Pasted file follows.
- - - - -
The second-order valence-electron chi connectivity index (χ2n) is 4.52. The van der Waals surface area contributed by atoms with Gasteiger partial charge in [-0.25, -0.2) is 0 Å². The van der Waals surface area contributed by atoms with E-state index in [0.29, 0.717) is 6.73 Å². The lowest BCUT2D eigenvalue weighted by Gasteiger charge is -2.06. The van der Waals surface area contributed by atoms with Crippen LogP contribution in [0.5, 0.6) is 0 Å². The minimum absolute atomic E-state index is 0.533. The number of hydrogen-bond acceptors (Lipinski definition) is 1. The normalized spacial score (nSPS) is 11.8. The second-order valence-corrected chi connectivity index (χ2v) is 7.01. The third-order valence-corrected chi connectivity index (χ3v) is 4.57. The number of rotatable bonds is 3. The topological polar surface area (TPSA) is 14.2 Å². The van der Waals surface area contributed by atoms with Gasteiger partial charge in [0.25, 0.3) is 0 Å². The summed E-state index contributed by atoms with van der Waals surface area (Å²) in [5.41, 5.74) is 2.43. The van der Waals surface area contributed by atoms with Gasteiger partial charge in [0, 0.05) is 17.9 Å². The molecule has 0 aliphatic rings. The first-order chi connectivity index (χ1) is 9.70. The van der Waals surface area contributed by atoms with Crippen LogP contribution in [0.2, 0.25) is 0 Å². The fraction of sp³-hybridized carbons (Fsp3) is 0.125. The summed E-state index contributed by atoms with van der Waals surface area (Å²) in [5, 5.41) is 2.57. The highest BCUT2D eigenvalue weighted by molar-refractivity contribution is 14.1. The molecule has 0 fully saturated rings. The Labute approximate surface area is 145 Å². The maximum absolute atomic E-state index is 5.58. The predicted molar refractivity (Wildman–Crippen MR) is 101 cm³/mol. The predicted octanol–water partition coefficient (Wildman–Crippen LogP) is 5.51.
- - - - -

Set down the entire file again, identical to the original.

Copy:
The second-order valence-electron chi connectivity index (χ2n) is 4.52. The van der Waals surface area contributed by atoms with Gasteiger partial charge in [-0.25, -0.2) is 0 Å². The van der Waals surface area contributed by atoms with E-state index in [0.29, 0.717) is 6.73 Å². The lowest BCUT2D eigenvalue weighted by Gasteiger charge is -2.06. The van der Waals surface area contributed by atoms with Crippen LogP contribution in [0.5, 0.6) is 0 Å². The minimum absolute atomic E-state index is 0.533. The number of hydrogen-bond acceptors (Lipinski definition) is 1. The normalized spacial score (nSPS) is 11.8. The second-order valence-corrected chi connectivity index (χ2v) is 7.01. The third-order valence-corrected chi connectivity index (χ3v) is 4.57. The number of rotatable bonds is 3. The topological polar surface area (TPSA) is 14.2 Å². The van der Waals surface area contributed by atoms with Gasteiger partial charge in [0.25, 0.3) is 0 Å². The summed E-state index contributed by atoms with van der Waals surface area (Å²) in [5.41, 5.74) is 2.43. The van der Waals surface area contributed by atoms with Gasteiger partial charge in [0, 0.05) is 17.9 Å². The molecule has 0 aliphatic rings. The first-order chi connectivity index (χ1) is 9.70. The van der Waals surface area contributed by atoms with Crippen LogP contribution in [0.2, 0.25) is 0 Å². The fraction of sp³-hybridized carbons (Fsp3) is 0.125. The summed E-state index contributed by atoms with van der Waals surface area (Å²) in [5, 5.41) is 2.57. The highest BCUT2D eigenvalue weighted by molar-refractivity contribution is 14.1. The molecule has 0 fully saturated rings. The Labute approximate surface area is 145 Å². The maximum absolute atomic E-state index is 5.58. The predicted molar refractivity (Wildman–Crippen MR) is 101 cm³/mol. The predicted octanol–water partition coefficient (Wildman–Crippen LogP) is 5.51.